Joanne Palmer
Joanne Palmer

Remembering Arthur Hertzberg

Almost exactly 10 years ago — on April 16, 2006, and also chol hamoed Pesach, 19 Nisan, 5776 — Rabbi Arthur Hertzberg of Englewood died.

The world misses him. I care about that in the abstract. But also I miss him, and I care about that in the specific.

Even in his later years, when I got to know him, Rabbi Hertzberg was a formidable presence. When I try to picture him now, I see a short, fire-hydrant-shaped-man with energy visibly emanating from him, huge bright thunderbolts, piercing through anyone he considered unworthy, illuminating the world in great fiery flashes for the lucky (if a bit cowed) rest of us.

Rabbi Hertzberg was a genuine intellectual, a man who lived among ideas as if they had physical presence. It’s not as if he didn’t notice the physical world. He did. He loved to eat; by the time I knew him his diet was constrained and monitored, and he took great pleasure in evading those restrictions. He listened, too, although by then his hearing was partially gone. I remember once going to his house and hearing cantorial music screeching out to the sidewalk in lachrymose bellows. I do not like cantorial music at all, and Rabbi Hertzberg was not particularly musical. But he put the music on as loud as it could go because he was bedridden upstairs and it was downstairs, and because it reminded him of home. Not Baltimore, where he grew up, but Poland, where he was born, and which he left when he was a small boy.

I sat with him and he explained what he was hearing, and the magic of his memories and the words he used to describe them let me hear it too. For that short time, the sounds that I confess I usually hear as unappealing whines and shouts and nasal whimpers became intimate and majestic and soul-touching and the way into a world I had not known existed.

And then, of course, it ended, and I went home, and I never was able to hear it again. But Rabbi Hertzberg could.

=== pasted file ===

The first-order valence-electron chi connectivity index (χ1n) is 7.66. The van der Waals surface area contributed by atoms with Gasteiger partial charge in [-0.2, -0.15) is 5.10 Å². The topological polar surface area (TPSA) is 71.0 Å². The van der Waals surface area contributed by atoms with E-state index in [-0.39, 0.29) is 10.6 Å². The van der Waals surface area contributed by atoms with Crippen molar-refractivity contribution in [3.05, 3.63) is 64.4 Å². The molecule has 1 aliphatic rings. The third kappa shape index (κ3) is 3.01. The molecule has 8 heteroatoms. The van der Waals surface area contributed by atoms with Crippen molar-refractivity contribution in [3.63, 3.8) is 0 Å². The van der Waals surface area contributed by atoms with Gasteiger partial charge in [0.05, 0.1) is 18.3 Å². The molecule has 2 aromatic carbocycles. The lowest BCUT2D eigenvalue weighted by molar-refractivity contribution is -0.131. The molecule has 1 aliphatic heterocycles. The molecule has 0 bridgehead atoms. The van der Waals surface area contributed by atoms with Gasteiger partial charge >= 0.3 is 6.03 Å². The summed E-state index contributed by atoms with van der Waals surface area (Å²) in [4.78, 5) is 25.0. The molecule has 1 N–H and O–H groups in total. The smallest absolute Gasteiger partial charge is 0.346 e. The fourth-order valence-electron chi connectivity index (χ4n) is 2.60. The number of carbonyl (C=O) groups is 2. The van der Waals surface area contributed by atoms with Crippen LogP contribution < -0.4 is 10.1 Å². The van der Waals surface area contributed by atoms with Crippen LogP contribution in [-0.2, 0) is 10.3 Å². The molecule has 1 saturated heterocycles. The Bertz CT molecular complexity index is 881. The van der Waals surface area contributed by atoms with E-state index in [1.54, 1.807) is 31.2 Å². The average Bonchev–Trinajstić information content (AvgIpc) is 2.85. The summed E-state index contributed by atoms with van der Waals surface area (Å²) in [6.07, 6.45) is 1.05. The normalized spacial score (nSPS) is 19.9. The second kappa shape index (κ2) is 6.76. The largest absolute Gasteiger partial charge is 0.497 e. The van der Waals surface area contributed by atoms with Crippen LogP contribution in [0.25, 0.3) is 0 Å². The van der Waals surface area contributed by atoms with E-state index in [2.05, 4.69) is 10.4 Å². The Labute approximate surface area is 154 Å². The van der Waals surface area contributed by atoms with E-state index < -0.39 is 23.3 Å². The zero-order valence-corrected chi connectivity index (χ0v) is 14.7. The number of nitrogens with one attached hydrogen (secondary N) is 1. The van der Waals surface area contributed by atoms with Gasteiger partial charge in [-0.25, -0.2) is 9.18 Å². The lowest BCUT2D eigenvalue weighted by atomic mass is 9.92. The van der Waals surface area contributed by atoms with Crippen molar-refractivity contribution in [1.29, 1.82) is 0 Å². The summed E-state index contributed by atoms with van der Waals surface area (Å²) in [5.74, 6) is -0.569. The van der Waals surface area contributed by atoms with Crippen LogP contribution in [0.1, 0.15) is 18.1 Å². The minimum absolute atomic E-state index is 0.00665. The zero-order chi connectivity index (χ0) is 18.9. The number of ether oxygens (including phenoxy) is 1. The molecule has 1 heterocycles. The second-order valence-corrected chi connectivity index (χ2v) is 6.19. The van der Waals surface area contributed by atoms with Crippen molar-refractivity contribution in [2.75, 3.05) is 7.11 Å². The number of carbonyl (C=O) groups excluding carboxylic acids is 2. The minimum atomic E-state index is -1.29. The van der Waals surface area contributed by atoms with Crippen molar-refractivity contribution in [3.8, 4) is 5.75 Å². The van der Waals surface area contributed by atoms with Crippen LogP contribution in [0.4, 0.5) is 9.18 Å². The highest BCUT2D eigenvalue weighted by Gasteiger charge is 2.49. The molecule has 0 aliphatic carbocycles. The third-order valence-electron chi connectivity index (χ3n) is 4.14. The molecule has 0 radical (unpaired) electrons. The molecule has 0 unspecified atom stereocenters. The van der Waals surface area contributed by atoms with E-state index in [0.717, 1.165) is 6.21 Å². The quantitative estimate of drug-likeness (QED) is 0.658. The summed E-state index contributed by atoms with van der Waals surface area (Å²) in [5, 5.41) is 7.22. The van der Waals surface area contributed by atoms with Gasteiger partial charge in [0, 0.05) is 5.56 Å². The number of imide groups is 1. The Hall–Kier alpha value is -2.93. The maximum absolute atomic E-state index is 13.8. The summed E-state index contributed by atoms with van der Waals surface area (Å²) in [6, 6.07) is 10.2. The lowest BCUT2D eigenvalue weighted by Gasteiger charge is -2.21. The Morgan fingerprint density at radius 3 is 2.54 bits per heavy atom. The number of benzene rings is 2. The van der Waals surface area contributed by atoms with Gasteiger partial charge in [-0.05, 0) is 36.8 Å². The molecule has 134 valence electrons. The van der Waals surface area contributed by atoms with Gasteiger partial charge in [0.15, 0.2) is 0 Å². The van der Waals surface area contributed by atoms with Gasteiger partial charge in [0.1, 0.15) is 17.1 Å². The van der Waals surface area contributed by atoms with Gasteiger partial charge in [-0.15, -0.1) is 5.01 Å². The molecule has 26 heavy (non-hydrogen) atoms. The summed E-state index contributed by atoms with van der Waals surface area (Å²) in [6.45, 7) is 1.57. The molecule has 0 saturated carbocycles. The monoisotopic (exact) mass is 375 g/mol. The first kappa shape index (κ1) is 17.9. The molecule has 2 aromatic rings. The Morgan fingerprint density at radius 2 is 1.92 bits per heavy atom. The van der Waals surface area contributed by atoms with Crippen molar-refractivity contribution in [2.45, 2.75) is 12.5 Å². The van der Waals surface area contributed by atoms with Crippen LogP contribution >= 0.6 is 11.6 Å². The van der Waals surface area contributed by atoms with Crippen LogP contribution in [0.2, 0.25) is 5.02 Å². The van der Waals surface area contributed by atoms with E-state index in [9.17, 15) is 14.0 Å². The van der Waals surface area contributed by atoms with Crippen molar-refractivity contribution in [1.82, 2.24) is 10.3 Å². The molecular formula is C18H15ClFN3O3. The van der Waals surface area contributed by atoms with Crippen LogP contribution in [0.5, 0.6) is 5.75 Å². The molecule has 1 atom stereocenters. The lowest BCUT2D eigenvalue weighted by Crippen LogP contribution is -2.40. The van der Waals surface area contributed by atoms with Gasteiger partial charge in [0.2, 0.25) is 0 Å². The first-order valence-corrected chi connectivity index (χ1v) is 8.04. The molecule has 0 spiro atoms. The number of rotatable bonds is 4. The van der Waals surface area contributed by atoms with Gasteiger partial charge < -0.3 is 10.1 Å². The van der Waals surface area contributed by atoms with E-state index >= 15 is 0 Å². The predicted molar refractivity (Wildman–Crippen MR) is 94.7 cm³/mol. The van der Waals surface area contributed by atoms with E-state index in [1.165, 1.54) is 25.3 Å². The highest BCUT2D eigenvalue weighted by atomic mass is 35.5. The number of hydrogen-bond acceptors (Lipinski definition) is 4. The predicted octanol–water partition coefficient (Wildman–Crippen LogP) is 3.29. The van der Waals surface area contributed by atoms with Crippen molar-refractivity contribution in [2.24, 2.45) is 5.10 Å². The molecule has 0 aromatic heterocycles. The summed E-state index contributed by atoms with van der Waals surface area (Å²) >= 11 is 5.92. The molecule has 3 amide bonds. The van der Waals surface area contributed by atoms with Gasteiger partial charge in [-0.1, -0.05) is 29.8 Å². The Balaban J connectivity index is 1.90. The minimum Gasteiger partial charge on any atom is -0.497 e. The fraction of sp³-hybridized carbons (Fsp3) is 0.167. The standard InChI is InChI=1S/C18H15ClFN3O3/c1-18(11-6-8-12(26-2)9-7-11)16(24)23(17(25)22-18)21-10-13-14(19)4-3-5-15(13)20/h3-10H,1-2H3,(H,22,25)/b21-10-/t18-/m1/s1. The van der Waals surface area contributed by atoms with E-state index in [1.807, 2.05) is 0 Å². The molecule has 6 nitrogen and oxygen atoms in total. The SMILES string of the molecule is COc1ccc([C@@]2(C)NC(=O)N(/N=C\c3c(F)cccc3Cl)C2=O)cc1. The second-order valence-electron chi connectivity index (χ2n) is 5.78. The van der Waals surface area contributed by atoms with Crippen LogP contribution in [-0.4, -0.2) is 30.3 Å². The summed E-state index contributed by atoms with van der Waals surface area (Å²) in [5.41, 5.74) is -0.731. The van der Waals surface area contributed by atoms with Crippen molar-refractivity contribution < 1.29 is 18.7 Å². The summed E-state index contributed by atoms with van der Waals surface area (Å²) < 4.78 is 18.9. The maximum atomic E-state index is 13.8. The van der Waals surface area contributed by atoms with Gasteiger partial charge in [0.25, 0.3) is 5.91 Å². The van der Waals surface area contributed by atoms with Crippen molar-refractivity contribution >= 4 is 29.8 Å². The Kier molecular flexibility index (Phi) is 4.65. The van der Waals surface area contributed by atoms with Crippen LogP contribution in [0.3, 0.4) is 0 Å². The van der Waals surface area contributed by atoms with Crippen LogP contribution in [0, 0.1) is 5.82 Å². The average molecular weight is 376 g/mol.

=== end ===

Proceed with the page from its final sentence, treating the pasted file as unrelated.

And the ideas — they were real for him, tangible, physical things, and he moved among them, building with them, moving them around, assessing and including new ones, tossing out discredited old ones. It was extraordinary — and extraordinarily exciting — to watch Rabbi Hertzberg think.

He would be able to take ideas that seemed to have nothing to do with each other — alternate realities, existing in parallel never-touching worlds — and bring them together. He was immensely creative, and what he created was ideas, made of other ideas that had changed and come together in the furnace of his mind.

He used that skill to describe the Middle East and the ever-worsening situation between Israel and its neighbors. Both Israel’s reality and the Palestinians’ were real, he said; their directly conflicting narratives both held truth. He was a proud Jew, and his loyalty was with his people, and he was absolutely clear and eternally unyielding about that, but that did not blind him to the reality of other realities or loyalties.

When something happened in Israel, he’d call; unless it was something really terrible he’d open the call by saying “This is Yasser Arafat.” Then he would explain what happened, in a way that always made sense, and that I had not been able to see before.

I still long for the phone to ring, both because I miss him and because I miss his explanations, his syntheses, and his clarity.

Ten years after his death, we can say with some confidence that Arthur Hertzberg’s memory is a blessing to all of us.

About the Author
Joanne is the editor of the Jewish Standard and lives in Manhattan with her husband and two dogs, so she has firsthand knowledge of two thriving and idiosyncratic Jewish communities. (Actually that's three communities, if you also count the dog people.)
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